Apple sells 47.8M iPhones in Q1
Apple closed out 2012 on a high note with its iPhone sales, but many fear its momentum is already beginning to peter out.
The Cupertino, Calif., company said today that it sold 47.8 million iPhones in the fiscal first quarter (or the last quarter of the calendar year). The results were above analysts’ average projected sales of 46 million to 47 million units, although many analysts had higher estimates, and were left disappointed. It sold 37 million units a year ago.
What remains to be seen is whether the iPhone 5 can keep up with the pace of sales amid increasing competition from the likes of Samsung Electronics and its Galaxy S line. The iPhone franchise has long been the driver of revenue and earnings growth for Apple and is among the most crucial parts of its business.
Apple executives didn’t directly address the issue, but noted that supplies were constrained. In addition to a shortage of iPhone 5 units in the early part of the corner, supplies of iPhone 4 were also constrained, CEO Tim Cook said during a conference call with analysts. He did say that he expects iPhone sales to grow over a year ago.
Cook also seemingly dashed any hopes of a larger display for the iPhone by touting the iPhone 5’s larger 4-inch Retina Display screen. He reiterated the screen’s ability to work with one hand.
“We put a lot of thinking into screen size,” he said.
Apple had cut the component orders for iPhone displays, suggesting a letdown in demand, according to the Wall Street Journal.
Cook addressed that rumor directly, saying he would question the accuracy of any rumor, and noting that the single data point couldn’t accurately reflect the larger picture of Apple’s business.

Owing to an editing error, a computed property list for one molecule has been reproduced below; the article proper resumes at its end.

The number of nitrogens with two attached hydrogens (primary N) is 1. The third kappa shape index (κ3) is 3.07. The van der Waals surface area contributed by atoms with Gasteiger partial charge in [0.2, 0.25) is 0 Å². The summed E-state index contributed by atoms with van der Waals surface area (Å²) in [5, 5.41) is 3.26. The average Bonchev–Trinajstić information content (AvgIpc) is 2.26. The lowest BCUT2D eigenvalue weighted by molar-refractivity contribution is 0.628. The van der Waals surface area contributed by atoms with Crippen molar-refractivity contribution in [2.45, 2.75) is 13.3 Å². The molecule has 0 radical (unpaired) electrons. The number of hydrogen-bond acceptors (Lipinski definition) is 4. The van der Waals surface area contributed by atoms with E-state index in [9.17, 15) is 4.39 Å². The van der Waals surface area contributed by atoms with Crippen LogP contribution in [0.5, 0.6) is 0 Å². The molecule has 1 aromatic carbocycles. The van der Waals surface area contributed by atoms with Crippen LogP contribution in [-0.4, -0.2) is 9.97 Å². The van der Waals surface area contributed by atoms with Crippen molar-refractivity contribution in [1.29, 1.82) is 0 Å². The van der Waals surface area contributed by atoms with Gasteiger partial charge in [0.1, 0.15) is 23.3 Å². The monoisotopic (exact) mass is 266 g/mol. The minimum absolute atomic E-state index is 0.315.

“It would be impossible to accurately interpret what it meant for the entire business,” Cook said.
The past few weeks have seen a back-and-forth on Wall Street on whether the iPhone really is starting to see eroding sales, all while the company’s shares slumped. At least one analyst said the company would lose share in the March quarter, while Kantar Worldcom ComTech said the iPhone still took the crown in the U.S. during the final quarter of the year.
Verizon, meanwhile, posted its fourth-quarter results yesterday, reporting sales of 6.2 million iPhones. The bad news: Half of those sales were made up of the older iPhone 4S and iPhone 4 models, indicating that consumers are starting to pause when considering the latest and greatest from Apple, instead settling for a lower-cost alternative.
“Clearly, Apple likely experienced strong sales of cheaper iPhones which helped offset supply constrained related to the iPhone 5,” said Julien Blin, an analyst at Infonetics.
Apple doesn’t break out sales of each iPhone model, but Cook said the mix between iPhone 5 sales and older models was similar to the mix of iPhone 4S and its prior models a year ago. He noted that the average selling price for the iPhone business was roughly equal.
Apple likely benefited from a large number of iPhone users that were coming up for renewal, Blin said.
Cook, however, said a lot of new customers were buying the phone. But he didn’t directly address a question about whether a majority of sales were coming from upgrades.
Cook also announced 36 more carriers would get LTE support for the iPhone 5, including carriers in Italy, Denmark, Finland, the Philippines, and several Middle Eastern countries.